National Collegiate Cyber Defense Competition

Another valuable opportunity for IT and cybersecurity students is the National Collegiate Cyber Defense Competition (NCCDC), presented by Raytheon. It is the largest cybersecurity competition in the U.S., with approximately 150 colleges and universities competing.

Unlike NCL, the NCCDC is considered an “inherit and defend” style competition. This campus-based competition involves a cyberattack being imposed on a typical company’s network. While the players are required to fend off the attacks, they must also continue to maintain the business operations of the organization during the attacks.

Players have to ensure business operations such as email, websites, databases, etc., remain up and running during the cyberattack they are experiencing. This helps to demonstrate the importance of business continuity plans, disaster recovery plans, and standard operating procedures being in place in case of a crisis.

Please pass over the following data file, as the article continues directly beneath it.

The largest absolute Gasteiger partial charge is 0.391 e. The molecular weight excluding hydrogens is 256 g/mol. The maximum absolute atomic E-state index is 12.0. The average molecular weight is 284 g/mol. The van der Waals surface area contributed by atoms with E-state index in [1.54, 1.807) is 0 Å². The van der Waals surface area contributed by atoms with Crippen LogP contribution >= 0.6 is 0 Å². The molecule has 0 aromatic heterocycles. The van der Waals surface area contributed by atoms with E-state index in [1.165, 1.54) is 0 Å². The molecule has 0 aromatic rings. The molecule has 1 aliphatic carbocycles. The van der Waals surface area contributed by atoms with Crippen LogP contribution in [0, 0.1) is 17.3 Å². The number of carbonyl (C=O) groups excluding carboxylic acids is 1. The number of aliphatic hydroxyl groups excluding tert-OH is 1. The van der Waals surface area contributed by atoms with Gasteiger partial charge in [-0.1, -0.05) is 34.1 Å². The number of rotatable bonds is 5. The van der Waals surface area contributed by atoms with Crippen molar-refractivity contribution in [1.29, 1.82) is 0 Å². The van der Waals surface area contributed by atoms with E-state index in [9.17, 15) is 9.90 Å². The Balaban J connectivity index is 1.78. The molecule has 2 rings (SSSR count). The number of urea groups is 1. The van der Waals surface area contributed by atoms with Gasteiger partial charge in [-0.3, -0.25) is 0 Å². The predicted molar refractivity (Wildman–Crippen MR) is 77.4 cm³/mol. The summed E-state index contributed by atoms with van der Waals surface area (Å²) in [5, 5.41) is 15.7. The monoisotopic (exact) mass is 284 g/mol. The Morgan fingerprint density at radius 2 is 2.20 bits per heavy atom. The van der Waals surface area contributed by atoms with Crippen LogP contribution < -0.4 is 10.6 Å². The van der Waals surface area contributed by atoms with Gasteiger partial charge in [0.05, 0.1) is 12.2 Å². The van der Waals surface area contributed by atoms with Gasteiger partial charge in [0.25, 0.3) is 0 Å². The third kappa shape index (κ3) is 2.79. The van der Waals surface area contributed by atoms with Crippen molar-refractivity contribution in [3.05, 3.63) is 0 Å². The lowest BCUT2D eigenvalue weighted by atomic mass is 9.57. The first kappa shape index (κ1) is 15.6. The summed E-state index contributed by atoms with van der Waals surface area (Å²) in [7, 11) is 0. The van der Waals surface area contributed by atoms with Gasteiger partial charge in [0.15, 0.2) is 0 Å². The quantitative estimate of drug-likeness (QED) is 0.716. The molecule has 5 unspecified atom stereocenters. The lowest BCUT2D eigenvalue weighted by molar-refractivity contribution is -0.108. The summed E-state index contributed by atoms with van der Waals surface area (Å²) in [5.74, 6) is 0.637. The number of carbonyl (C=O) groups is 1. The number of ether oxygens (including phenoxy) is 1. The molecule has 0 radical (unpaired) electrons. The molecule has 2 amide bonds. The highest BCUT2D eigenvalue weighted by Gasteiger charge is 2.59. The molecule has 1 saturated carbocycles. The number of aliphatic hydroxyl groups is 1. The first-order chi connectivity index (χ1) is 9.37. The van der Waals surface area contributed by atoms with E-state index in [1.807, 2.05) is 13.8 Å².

A few of the suggested topics that NCCDC competitors and coaches need to be aware of are:

  • Computer forensics
  • Database administration
  • Directory services (e.g., Active Directory)
  • Domain Name System (DNS)
  • Email servers (Exchange and Sendmail)
  • File servers
  • File Transfer Protocol (FTP) services
  • Hacking tools (Note: Teams should create their own toolbox to aid in the detection of suspicious activity [e.g., websites to use, tools to download, etc.])
  • Networking devices (to include switches, firewalls, routers)
  • Secure Shell (SSH)
  • SQL
  • Windows and UNIX/Linux system administration and hardening

The NCCDC is held annually and begins with state qualifying rounds. Competing teams generally prepare all year long for the event and bring the best of the best to the competition. Teams compete in an all-day event hosted at one of the local colleges or universities, and spectators are welcome to attend and observe the activity. The winning teams advance to the regional and then the national level.